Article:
Hin Ta and Hin Yai
We headed back south past our hotel till we reached Lamai to see the famous Hin Ta (grandfather) and Hin Yai (grandmother) rocks. There were lots of tourists there – you had to enter a rather narrow lane which led to the beach, and as with all tourist attractions, a little lane of shops surrounds the entrance to the area.
There’s a whole love story legend about how these rocks came to be named, but lest you think that you are going to look at rocks shaped like loving little old people, I’ll warn you first that it’s a little more graphic and genitalia like than that… The rocks are the main attraction set amidst a beautiful sea view, but other than that and poking around the little shops, that’s not much else to do here.
We drove further inland, leaving the sand and sea behind and headed to Namuang reserve, a forested area which was pretty humid in the afternoon. There are two waterfalls located here, and we headed to #1, a short walk from the car park. Aod used to live around here and talked about how he used to swim in the waterfall pool here quite frequently as a child. You can still do that, and we spotted the more monkey-like people climbing around the trees there. The pool makes a nice respite from the humidity of the forest!
Peak Eye View Restaurant
Moving even further away from the beaches, Aod took us up towards the central more hilly parts of the island. We headed up, up, up along winding roads until we came to the Peak Eye View Restaurant. Perhaps it was the odd timing, but there was no one there that day but us. The restaurant is famous for its location perched on top of the hills which gives you a fabulous 360 view of the island below.
It was kinda cloudy when we were there unfortunately so our view wasn’t great, but on a properly sunny day I can imagine it being quite impressive. You can have lunch there and the view comes for free – if you’re just there to go up to their viewing platform, there’s a small charge.
Think & Retro Cafe Lipa Noi
Finally it was lunch time, and we headed over to the cutest little cafe over on the west coast of Samui called Think & Retro Cafe (not a typo there). From the outside it looks like a bunch of containers stacked together, but it really is quite a charming place by the beach side with an absolutely beautiful white sandy beach. The water was super calm and glass like, so of course I had to have a bit of a wade.
Magic Alambic Rum Distillery
Something a little bit unexpected in Thailand is the Magic Alambic rum distillery (now going by the name Koh Samui Rum Distillery as per their website) in Ban Thale, the southern bit of Samui. It doesn’t seem to have any official tours and it was quite empty when we were there – you can taste the rather unusual rums that they make on site though.
I tried several different flavours – coconut, pineapple, orange and lemon rum. I liked the pineapple best of the lot, but I think it tastes even better when mixed with this special home made cane sugar juice (you can buy it in a bottle – our guide did!). They also serve up French food here, though we didn’t get to try this time around, so it makes a nice spot to consider having a meal and some rum tasting.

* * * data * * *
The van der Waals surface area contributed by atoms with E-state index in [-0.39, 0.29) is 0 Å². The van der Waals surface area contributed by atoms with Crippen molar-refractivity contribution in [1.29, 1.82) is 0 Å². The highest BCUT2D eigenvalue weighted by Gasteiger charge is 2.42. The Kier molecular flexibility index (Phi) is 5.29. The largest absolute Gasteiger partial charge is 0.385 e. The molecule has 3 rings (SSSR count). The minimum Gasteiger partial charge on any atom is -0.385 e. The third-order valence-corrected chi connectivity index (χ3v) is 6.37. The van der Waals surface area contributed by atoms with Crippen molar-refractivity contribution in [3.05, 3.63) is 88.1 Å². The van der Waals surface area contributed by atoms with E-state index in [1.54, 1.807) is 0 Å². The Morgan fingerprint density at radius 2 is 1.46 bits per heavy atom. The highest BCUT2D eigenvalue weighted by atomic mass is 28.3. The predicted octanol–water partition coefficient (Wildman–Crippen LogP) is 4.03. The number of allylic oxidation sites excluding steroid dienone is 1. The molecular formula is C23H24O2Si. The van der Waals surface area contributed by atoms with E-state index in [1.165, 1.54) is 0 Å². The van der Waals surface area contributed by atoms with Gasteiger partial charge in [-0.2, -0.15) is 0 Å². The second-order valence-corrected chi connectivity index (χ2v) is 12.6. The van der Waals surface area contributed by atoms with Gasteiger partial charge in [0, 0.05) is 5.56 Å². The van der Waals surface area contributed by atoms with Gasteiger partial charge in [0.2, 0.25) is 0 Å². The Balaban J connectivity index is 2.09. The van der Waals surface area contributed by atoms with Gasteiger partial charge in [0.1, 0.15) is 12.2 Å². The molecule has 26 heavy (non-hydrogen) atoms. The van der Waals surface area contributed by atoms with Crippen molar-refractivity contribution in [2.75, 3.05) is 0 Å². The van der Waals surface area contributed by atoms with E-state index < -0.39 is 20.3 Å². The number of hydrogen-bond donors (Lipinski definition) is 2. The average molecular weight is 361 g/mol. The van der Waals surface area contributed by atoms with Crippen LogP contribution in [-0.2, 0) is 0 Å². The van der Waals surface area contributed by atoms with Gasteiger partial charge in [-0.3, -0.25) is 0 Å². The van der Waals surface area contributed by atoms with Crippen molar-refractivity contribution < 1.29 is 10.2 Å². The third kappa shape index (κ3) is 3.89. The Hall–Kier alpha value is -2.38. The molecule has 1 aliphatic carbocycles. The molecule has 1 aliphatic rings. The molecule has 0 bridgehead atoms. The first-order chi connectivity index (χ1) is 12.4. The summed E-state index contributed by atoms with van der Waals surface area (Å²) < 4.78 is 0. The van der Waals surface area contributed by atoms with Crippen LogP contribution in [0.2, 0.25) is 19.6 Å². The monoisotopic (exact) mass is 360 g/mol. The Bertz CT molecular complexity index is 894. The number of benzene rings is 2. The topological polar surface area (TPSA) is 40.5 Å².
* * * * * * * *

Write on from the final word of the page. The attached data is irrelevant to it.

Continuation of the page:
I have no idea where this place was, but it doesn’t look like very much from the outside, just a whole pile of coconuts alongside a few huts. You’ll see a few monkeys nearby the trees on a leash, and they are trained to pluck coconuts from the trees and loosen it. One of the owners gave us a bit of a demo – they train the monkey to hang off your arm and using its feet, it spins the coconut and tadah! One loose coconut falls to the ground. The unhusking work still is a matter of human labour, and it remains one of Koh Samui’s top exports.
Finally we end the tour by heading up north to Fisherman’s Wharf or Fisherman’s Village in Bophut. They’ve built a very fancy open air mall called The Wharf which makes for nice shopping if that’s your thing, or you can walk down the road to the ‘original’ Fisherman’s Village stretch, which is a row of bars/restaurants facing the beach so you can enjoy a great view with your nosh. We were pretty tired from all that travelling (we literally covered all ends of the island!), so I happily sat down for a Chang Beer.
Here’s my handy dandy map of all the places we visited. I didn’t list the Peak Eye View and Coconut Farm because I couldn’t find any location information on them >_< If anyone has recommendations on what else you can do in Koh Samui with just a weekend to spare, drop a comment and share! I’d love to go back there again, it’s so nearby and so, so lovely 🙂
Thanks again to Skyscanner and Pamela for sponsoring and organizing the entire trip. Also to the lovely Stephanie from Renaissance who took good care of us throughout the trip, and Aod our trusty navigator who knows all the shortcuts on the island. Thanks to Golf from Bangkok Airways who also took the time to hang out with us.